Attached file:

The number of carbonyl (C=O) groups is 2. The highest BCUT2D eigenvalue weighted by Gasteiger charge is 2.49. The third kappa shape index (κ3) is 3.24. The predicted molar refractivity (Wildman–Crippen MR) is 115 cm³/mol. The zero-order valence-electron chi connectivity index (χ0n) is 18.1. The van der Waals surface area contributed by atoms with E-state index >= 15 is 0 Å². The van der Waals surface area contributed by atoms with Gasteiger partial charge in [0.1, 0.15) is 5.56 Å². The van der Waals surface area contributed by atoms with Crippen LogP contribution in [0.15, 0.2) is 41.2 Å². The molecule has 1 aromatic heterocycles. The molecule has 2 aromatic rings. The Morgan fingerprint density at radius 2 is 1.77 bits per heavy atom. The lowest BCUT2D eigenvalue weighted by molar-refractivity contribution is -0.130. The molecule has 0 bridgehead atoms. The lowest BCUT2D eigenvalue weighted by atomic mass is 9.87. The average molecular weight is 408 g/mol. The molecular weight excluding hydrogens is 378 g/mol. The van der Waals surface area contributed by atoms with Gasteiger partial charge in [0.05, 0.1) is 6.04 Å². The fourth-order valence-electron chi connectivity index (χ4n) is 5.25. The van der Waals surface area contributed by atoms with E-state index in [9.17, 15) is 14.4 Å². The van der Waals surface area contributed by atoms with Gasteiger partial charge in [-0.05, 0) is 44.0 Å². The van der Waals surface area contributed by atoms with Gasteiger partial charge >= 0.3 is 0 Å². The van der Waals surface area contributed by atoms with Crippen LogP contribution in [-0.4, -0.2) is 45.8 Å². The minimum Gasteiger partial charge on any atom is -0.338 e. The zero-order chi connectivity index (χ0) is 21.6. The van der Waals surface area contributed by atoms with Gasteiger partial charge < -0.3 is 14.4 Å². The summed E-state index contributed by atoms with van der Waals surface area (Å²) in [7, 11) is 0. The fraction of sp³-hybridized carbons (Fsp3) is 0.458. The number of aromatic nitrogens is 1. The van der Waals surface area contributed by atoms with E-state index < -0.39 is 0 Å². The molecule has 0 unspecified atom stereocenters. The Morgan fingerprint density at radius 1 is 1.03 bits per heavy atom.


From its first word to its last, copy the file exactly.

The number of carbonyl (C=O) groups is 2. The highest BCUT2D eigenvalue weighted by Gasteiger charge is 2.49. The third kappa shape index (κ3) is 3.24. The predicted molar refractivity (Wildman–Crippen MR) is 115 cm³/mol. The zero-order valence-electron chi connectivity index (χ0n) is 18.1. The van der Waals surface area contributed by atoms with E-state index >= 15 is 0 Å². The van der Waals surface area contributed by atoms with Gasteiger partial charge in [0.1, 0.15) is 5.56 Å². The van der Waals surface area contributed by atoms with Crippen LogP contribution in [0.15, 0.2) is 41.2 Å². The molecule has 1 aromatic heterocycles. The molecule has 2 aromatic rings. The Morgan fingerprint density at radius 2 is 1.77 bits per heavy atom. The lowest BCUT2D eigenvalue weighted by molar-refractivity contribution is -0.130. The molecule has 0 bridgehead atoms. The lowest BCUT2D eigenvalue weighted by atomic mass is 9.87. The average molecular weight is 408 g/mol. The molecular weight excluding hydrogens is 378 g/mol. The van der Waals surface area contributed by atoms with Gasteiger partial charge in [0.05, 0.1) is 6.04 Å². The fourth-order valence-electron chi connectivity index (χ4n) is 5.25. The van der Waals surface area contributed by atoms with E-state index in [9.17, 15) is 14.4 Å². The van der Waals surface area contributed by atoms with Gasteiger partial charge in [-0.05, 0) is 44.0 Å². The van der Waals surface area contributed by atoms with Gasteiger partial charge >= 0.3 is 0 Å². The van der Waals surface area contributed by atoms with Crippen LogP contribution in [-0.4, -0.2) is 45.8 Å². The minimum Gasteiger partial charge on any atom is -0.338 e. The zero-order chi connectivity index (χ0) is 21.6. The van der Waals surface area contributed by atoms with Gasteiger partial charge < -0.3 is 14.4 Å². The summed E-state index contributed by atoms with van der Waals surface area (Å²) in [7, 11) is 0. The fraction of sp³-hybridized carbons (Fsp3) is 0.458. The number of aromatic nitrogens is 1. The van der Waals surface area contributed by atoms with E-state index < -0.39 is 0 Å². The molecule has 0 unspecified atom stereocenters. The Morgan fingerprint density at radius 1 is 1.03 bits per heavy atom.